In a city crowded with memorials and monuments, a few represent the individual struggles of African American pioneers or salute the contributions of black citizens. None is as prominent as the Rev. Martin Luther King Jr. National Memorial. But they mark some underrecorded chapters of our history. The bust of Sojourner Truth in the U.S. Capitol Visitor Center has the same stern likeness seen in photographs of her. The faces on the statue dedicated to the black troops who served in the Civil War resemble those in family scrapbooks and history texts. Most important, these artworks flesh out the story of the nation.
Across D.C., statues honor African Americans
1 A. Philip Randolph
Why it is interesting: Randolph fought for workers’ rights in the early 20th century and founded the Brotherhood of Sleeping Car Porters, a union of the famous black Pullman porters who worked on the railroads. He was the chief organizer of the 1963 March on Washington.
Location: Union Station at the Amtrak and MARC departure level.
2 Emancipation Monument
What it looks like: A towering Abraham Lincoln holds the Emancipation Proclamation in his right hand. By Lincoln’s side is a newly freed slave.
Why it is interesting: The statue was created in 1874 by Thomas Ball and paid for by freed slaves in Lincoln’s memory.
Location: Lincoln Park, East Capitol and 11th streets NE.
3 Here I Stand: The Spirit of Paul Robeson
What it looks like: An abstract tribute to the singer, actor and activist by Allen Uzikee Nelson.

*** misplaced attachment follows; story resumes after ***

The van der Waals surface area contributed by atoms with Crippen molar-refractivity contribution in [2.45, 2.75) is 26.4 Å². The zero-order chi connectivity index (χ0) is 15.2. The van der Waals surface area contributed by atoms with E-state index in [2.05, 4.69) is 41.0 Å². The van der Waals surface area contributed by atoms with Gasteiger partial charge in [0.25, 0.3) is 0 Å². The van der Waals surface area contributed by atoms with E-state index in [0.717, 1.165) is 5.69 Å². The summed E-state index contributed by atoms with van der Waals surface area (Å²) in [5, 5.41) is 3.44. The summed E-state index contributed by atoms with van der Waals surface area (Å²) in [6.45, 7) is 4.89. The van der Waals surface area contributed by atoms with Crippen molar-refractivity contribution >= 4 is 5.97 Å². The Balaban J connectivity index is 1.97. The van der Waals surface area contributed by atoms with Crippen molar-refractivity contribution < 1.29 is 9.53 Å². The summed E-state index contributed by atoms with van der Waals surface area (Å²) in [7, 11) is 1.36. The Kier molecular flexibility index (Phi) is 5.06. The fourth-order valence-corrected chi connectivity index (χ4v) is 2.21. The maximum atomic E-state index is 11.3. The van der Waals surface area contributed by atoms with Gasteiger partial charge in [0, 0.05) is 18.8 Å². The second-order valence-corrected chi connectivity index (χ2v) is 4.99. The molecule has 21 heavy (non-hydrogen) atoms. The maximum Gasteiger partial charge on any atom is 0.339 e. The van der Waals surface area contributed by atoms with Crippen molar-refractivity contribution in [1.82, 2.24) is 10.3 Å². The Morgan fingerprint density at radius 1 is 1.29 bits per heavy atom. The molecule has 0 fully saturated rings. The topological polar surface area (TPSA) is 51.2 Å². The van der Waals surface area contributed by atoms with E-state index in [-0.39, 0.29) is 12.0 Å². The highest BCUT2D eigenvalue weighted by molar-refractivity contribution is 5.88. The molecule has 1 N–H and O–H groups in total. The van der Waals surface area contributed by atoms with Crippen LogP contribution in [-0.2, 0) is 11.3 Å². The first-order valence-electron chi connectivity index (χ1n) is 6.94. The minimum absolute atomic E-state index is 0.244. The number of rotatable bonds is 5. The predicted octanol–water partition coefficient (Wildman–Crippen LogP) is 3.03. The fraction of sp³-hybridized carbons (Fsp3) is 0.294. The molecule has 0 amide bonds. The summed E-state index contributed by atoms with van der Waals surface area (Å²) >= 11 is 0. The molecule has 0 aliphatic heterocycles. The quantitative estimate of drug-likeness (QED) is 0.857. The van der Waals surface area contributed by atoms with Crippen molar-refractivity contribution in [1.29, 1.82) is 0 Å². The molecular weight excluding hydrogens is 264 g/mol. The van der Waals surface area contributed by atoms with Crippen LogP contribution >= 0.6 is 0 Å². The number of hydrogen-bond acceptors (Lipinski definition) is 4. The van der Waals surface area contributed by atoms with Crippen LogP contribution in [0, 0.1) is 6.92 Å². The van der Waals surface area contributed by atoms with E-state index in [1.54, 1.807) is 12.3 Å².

Why it is interesting: Nelson has dedicated a number of abstract works to education and legal pioneers, as well as black activists. He created one for educator Cleveland Dennard at 16th Street and Arkansas Avenue NW, another for former Supreme Court justice Thurgood Marshall at the Anacostia Community Museum and one for Marcus Garvey and Malcolm X at 1440 Belmont St. NW.
Location: Georgia and Kansas avenues NW.
4 Josh Gibson
What it looks like: Gibson, one of the greatest hitters and catchers in baseball history, is looking toward the bleachers, where he hit many home runs. The full-size statue is by Omri Amrany and Julie Rotblatt-Amrany.
Why it is important: Gibson was a phenomenal player, spending his career with the Homestead Grays, Washington’s Negro League baseball team, and other teams. One of his favorite parks was Griffith Stadium, where the Grays played when the Washington Senators weren’t scheduled.
Location: Nationals Park, Center Field Plaza.
5 Lady Fortitude
What it looks like: An abstract form more than 12 feet tall represents the strength of African American women.
Why it is interesting: The sculpture by James King was a gift to Howard University by the Delta Sigma Theta sorority, founded on the campus in 1913.
Location: Howard University, Sixth Street and Howard Place NW.
6 Martin Luther King Jr.
What it looks like: A bust by John Wilson shows King in a suit and tie in a restful, nonspeaking pose.